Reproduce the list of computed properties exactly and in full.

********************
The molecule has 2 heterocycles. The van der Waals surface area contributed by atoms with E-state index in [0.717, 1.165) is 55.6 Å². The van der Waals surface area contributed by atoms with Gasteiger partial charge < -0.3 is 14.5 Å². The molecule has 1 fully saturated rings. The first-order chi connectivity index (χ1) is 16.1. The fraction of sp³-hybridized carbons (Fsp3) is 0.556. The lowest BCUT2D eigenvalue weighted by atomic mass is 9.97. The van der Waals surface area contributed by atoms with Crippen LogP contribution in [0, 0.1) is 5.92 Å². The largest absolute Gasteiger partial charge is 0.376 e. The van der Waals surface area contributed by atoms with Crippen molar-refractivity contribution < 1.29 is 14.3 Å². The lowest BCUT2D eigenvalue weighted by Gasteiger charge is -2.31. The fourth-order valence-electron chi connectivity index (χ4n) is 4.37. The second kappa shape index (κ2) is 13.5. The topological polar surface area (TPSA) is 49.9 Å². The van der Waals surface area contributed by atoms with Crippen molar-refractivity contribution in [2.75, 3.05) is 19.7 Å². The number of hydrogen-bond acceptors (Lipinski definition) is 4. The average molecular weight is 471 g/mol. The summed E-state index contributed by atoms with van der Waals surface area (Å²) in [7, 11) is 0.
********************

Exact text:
The molecule has 2 heterocycles. The van der Waals surface area contributed by atoms with E-state index in [0.717, 1.165) is 55.6 Å². The van der Waals surface area contributed by atoms with Gasteiger partial charge < -0.3 is 14.5 Å². The molecule has 1 fully saturated rings. The first-order chi connectivity index (χ1) is 16.1. The fraction of sp³-hybridized carbons (Fsp3) is 0.556. The lowest BCUT2D eigenvalue weighted by atomic mass is 9.97. The van der Waals surface area contributed by atoms with Crippen LogP contribution in [0, 0.1) is 5.92 Å². The largest absolute Gasteiger partial charge is 0.376 e. The van der Waals surface area contributed by atoms with Crippen molar-refractivity contribution < 1.29 is 14.3 Å². The lowest BCUT2D eigenvalue weighted by Gasteiger charge is -2.31. The fourth-order valence-electron chi connectivity index (χ4n) is 4.37. The second kappa shape index (κ2) is 13.5. The topological polar surface area (TPSA) is 49.9 Å². The van der Waals surface area contributed by atoms with Crippen molar-refractivity contribution in [2.75, 3.05) is 19.7 Å². The number of hydrogen-bond acceptors (Lipinski definition) is 4. The average molecular weight is 471 g/mol. The summed E-state index contributed by atoms with van der Waals surface area (Å²) in [7, 11) is 0.